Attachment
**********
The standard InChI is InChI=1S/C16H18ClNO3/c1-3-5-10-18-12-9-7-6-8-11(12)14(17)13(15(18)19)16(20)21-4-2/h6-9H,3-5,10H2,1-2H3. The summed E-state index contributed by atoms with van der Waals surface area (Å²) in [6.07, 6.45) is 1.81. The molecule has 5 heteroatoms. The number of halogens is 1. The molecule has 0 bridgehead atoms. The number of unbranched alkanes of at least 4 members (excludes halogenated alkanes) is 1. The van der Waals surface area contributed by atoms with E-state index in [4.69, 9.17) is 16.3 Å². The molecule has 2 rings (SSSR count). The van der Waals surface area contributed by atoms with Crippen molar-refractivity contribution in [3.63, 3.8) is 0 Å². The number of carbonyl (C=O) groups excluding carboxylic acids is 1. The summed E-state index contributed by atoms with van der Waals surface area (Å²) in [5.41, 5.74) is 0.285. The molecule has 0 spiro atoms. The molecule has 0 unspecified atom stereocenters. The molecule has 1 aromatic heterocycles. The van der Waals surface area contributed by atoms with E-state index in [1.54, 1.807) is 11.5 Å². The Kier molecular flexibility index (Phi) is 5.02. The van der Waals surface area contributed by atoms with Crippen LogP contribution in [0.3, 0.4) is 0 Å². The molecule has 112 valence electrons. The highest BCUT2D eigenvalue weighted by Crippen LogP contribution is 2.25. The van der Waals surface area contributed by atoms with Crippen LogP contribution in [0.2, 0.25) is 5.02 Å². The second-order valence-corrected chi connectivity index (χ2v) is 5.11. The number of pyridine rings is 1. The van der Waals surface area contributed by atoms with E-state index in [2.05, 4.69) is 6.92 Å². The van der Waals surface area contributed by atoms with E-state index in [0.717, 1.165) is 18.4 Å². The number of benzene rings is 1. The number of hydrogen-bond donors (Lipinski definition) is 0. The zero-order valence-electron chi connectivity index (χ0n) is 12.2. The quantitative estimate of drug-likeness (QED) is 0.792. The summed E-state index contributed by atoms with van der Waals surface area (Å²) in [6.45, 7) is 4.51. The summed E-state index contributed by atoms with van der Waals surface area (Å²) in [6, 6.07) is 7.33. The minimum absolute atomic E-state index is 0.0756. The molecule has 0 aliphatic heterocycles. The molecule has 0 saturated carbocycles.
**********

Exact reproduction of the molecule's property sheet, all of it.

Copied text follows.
The standard InChI is InChI=1S/C16H18ClNO3/c1-3-5-10-18-12-9-7-6-8-11(12)14(17)13(15(18)19)16(20)21-4-2/h6-9H,3-5,10H2,1-2H3. The summed E-state index contributed by atoms with van der Waals surface area (Å²) in [6.07, 6.45) is 1.81. The molecule has 5 heteroatoms. The number of halogens is 1. The molecule has 0 bridgehead atoms. The number of unbranched alkanes of at least 4 members (excludes halogenated alkanes) is 1. The van der Waals surface area contributed by atoms with E-state index in [4.69, 9.17) is 16.3 Å². The molecule has 2 rings (SSSR count). The van der Waals surface area contributed by atoms with Crippen molar-refractivity contribution in [3.63, 3.8) is 0 Å². The number of carbonyl (C=O) groups excluding carboxylic acids is 1. The summed E-state index contributed by atoms with van der Waals surface area (Å²) in [5.41, 5.74) is 0.285. The molecule has 0 spiro atoms. The molecule has 0 unspecified atom stereocenters. The molecule has 1 aromatic heterocycles. The van der Waals surface area contributed by atoms with E-state index in [1.54, 1.807) is 11.5 Å². The Kier molecular flexibility index (Phi) is 5.02. The van der Waals surface area contributed by atoms with Crippen LogP contribution in [0.3, 0.4) is 0 Å². The molecule has 112 valence electrons. The highest BCUT2D eigenvalue weighted by Crippen LogP contribution is 2.25. The van der Waals surface area contributed by atoms with Crippen LogP contribution in [0.2, 0.25) is 5.02 Å². The second-order valence-corrected chi connectivity index (χ2v) is 5.11. The number of pyridine rings is 1. The van der Waals surface area contributed by atoms with E-state index in [2.05, 4.69) is 6.92 Å². The van der Waals surface area contributed by atoms with E-state index in [0.717, 1.165) is 18.4 Å². The number of benzene rings is 1. The number of hydrogen-bond donors (Lipinski definition) is 0. The zero-order valence-electron chi connectivity index (χ0n) is 12.2. The quantitative estimate of drug-likeness (QED) is 0.792. The summed E-state index contributed by atoms with van der Waals surface area (Å²) in [6.45, 7) is 4.51. The summed E-state index contributed by atoms with van der Waals surface area (Å²) in [6, 6.07) is 7.33. The minimum absolute atomic E-state index is 0.0756. The molecule has 0 aliphatic heterocycles. The molecule has 0 saturated carbocycles.